1. Take any of JFK’s “profiles in courage.” How does this story illustrate differences between the Congress of its time and the Congress of 2010? Are there any important similarities?
  2. See this article: http://www.americanthinker.com/2010/04/saving_the_republic_yes_we_can.html In light of what we have learned in this course, do you agree or disagree? Answer with reference to Fisher and other class materials.
  3. Consider this statement: “The usual textbook discussion of how a bill becomes a law no longer provides a complete understanding of the standard operating procedure of Congress.” Explain, with specific examples. Is this development good or bad for Congress?

Bonus identifications (1 point each). Very briefly identify the following:

  • G. Harrold Carswell
  • Shirley Chisholm
  • Dante Calvo
  • James F. Clyburn
  • William S. Cohen

Monday, May 3, 2010

Congressional History: 20th and 21st centuries

Some artifacts of congressional history, courtesy of the Library of Congress.

A glimpse at Robert A. Taft:

A timeline of campaign finance reform and Citizens United
A timeline of congressional reforms.

Polarization of House and Senate.
Polarization of leaders

Campaign Finance Post "Citizens United"

In his State of the Union, President Obama assailed the Supreme Court's ruling in Citizen's United v. FEC so much that he got a verbal response from Associate Justice Alito. Now, Obama, along with Sen. Charles E. Schumer (D-N.Y.) and Rep. Chris Van Hollen (D-Md.), are pushing legislation that they believe would remedy some of the dangers to campaig finance restrictions posed by the Supreme Court's ruling in Citizen's United. Obama is arguing that the ruling will unleash the full potential of special interests to crowd out the American people in Washington, unless Congress acts quickly. Some Republicans have expressed interest in passing the legislation, though the Republican leadership opposes it.

Some aspects of the prososal include: full disclosure by corporation and unions of their political spending (including donations to other groups that then run ads); top corporate or union officials who approved the money for the ad may need to appear in the ad approving it; contractors that receive more than $50,000 and companies (and subsidiaries) with more than 20% of their stock controlled by foreign nationals would be forbidden from sending ads; companies that have not repaid all their TARP funding cannot sponsor ads.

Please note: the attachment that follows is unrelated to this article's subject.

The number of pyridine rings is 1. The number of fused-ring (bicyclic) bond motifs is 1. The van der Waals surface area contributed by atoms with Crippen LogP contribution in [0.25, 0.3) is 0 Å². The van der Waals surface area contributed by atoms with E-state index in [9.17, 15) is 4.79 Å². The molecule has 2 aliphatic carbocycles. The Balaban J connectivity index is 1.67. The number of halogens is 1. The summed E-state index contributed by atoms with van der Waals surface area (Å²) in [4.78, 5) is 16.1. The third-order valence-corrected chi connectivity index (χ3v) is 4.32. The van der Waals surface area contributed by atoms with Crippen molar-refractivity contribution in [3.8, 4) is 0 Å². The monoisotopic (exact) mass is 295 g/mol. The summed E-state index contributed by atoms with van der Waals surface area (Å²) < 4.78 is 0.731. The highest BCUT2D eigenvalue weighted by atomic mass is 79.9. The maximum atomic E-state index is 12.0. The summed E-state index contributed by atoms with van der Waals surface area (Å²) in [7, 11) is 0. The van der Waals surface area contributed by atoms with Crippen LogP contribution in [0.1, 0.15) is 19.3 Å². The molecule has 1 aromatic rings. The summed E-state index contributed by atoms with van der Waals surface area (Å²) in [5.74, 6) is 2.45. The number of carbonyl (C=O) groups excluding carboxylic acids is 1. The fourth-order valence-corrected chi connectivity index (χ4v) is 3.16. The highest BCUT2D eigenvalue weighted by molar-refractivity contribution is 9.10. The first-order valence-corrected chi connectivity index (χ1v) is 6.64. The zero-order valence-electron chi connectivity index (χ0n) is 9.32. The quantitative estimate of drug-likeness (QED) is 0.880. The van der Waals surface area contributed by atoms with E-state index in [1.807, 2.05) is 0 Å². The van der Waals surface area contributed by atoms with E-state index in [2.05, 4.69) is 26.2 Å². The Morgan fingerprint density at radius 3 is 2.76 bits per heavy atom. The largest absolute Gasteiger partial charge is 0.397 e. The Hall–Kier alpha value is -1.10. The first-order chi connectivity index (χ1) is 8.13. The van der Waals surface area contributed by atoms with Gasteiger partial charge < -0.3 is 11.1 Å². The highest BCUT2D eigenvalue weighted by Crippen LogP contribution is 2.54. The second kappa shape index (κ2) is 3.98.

This seems to be important for Democrats on policy and political grounds. Many of their supporters like the idea of transparent government. They also need some disclosure to protect them from intense blowback around healthcare and financial reform. Republicans tend to like disclosure, but not limits.

See the following links for more information: http://articles.latimes.com/2010/may/01/nation/la-na-obama-radio-20100502 ; http://www.businessweek.com/news/2010-05-01/obama-urges-congress-to-enact-new-campaign-finance-regulations.html ; http://blogs.abcnews.com/politicalpunch/2010/05/obama-calls-for-support-of-campaign-finance-reform-bill-post-citizens-united-ruling.html

Saturday, May 1, 2010

What to Make of the Obama-Baker "Scandal"

The National Enquirer - a supermarket tabloid with a penchant for exaggerating reports and fabricating quotations - just "broke" a "story" alleging a sex scandal between President Obama and Vera Baker, a political fundraiser and former campaign aide. Full text with updates is here.

According to the piece,
While Baker has insisted in the past that "nothing happened" between them, reports reveal that top anti-Obama operatives are offering more than $1 million to witnesses to reveal what they know about the alleged hush-hush affair.
Surprise, surprise.

Is there any merit to this story? Even if it proves untrue, it could temporarily mar the President's "family man" image and waste time and resources on a possible investigation. Either way, the incident raises questions about the role of a tabloid publication in conducting actual reporting with political ramifications. The way I see it, the National Enquirer is nothing more than an inflammatory, outlandish blog -- except instead of emerging first on the web, its business model began with supermarket checkout lines.

Some blogs and online publications have broken real stories in the past, and many have gone viral quickly through mentions in the New York Times or Washington Post. But a simple Google search shows that the Vera Baker story has made little progress in either the mainstream media or the mainstream blogosophere.

Through repeated failures to report accurately, the National Enquirer has lost readers' confidence. Yet despite its incredibility, people like my mother will continue to read it as they load their groceries -- will this "news" affect the midterms?